Poison control officials have warned about the hazards of colorful laundry detergent pods, saying children can easily mistake them for candy.
Now, a 7-month-old Florida boy has died after eating one of those packets.
On Thursday, The Florida Department of Children and Families said it had prior history with the family of the boy, Michael Williams, but officials declined comment.
If confirmed, his death could be the first reported death in the U.S. tied to the detergent packets, though so far this year alone, more than 5,000 children have been sickened by them, according to the American Association of Poison Control Centers.
The child and his mother were staying at a shelter for abused women. The mother says she placed the detergent pod inside a laundry basket on the bed where her son was sleeping.
She stepped away, and when she returned, the boy had eaten one packet of the extremely concentrated detergent.
The CDC warned last year in a report "children might be attracted to the pods because their colorful appearance and size are similar to candy."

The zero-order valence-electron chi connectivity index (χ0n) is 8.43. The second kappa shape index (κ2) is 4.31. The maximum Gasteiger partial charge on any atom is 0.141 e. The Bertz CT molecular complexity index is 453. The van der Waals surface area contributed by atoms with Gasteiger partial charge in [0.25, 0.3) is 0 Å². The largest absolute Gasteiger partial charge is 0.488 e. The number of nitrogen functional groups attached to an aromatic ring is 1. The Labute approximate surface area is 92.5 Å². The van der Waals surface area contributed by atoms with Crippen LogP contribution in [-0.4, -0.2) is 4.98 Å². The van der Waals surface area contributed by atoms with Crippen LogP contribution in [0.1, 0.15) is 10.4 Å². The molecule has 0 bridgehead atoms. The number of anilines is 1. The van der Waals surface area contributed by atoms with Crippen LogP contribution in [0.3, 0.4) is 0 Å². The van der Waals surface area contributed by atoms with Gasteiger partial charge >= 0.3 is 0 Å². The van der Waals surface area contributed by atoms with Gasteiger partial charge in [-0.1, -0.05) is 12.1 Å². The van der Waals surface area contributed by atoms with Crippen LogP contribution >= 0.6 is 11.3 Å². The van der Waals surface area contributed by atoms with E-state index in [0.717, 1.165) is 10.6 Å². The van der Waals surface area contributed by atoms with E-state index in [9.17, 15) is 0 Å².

The Florida Department of Children and Families confirmed the boy ate the laundry packet but said it will take weeks before medical examiners can make an official ruling on the cause of death.
"The death of little Michael is a tragedy," DCF spokeswoman Terri Durdaller wrote in an email to the Orlando Sentinel. "It reminds all of us as parents the dangers of leaving household cleaning supplies around our little ones."
Manufacturers are being urged to change the products. In July, the makers of Tide pods announced it was replacing its clear fishbowl-like packaging with an orange opaque container to discourage curious children, according to a company news release. It also has a double-latch lid that is child-resistant.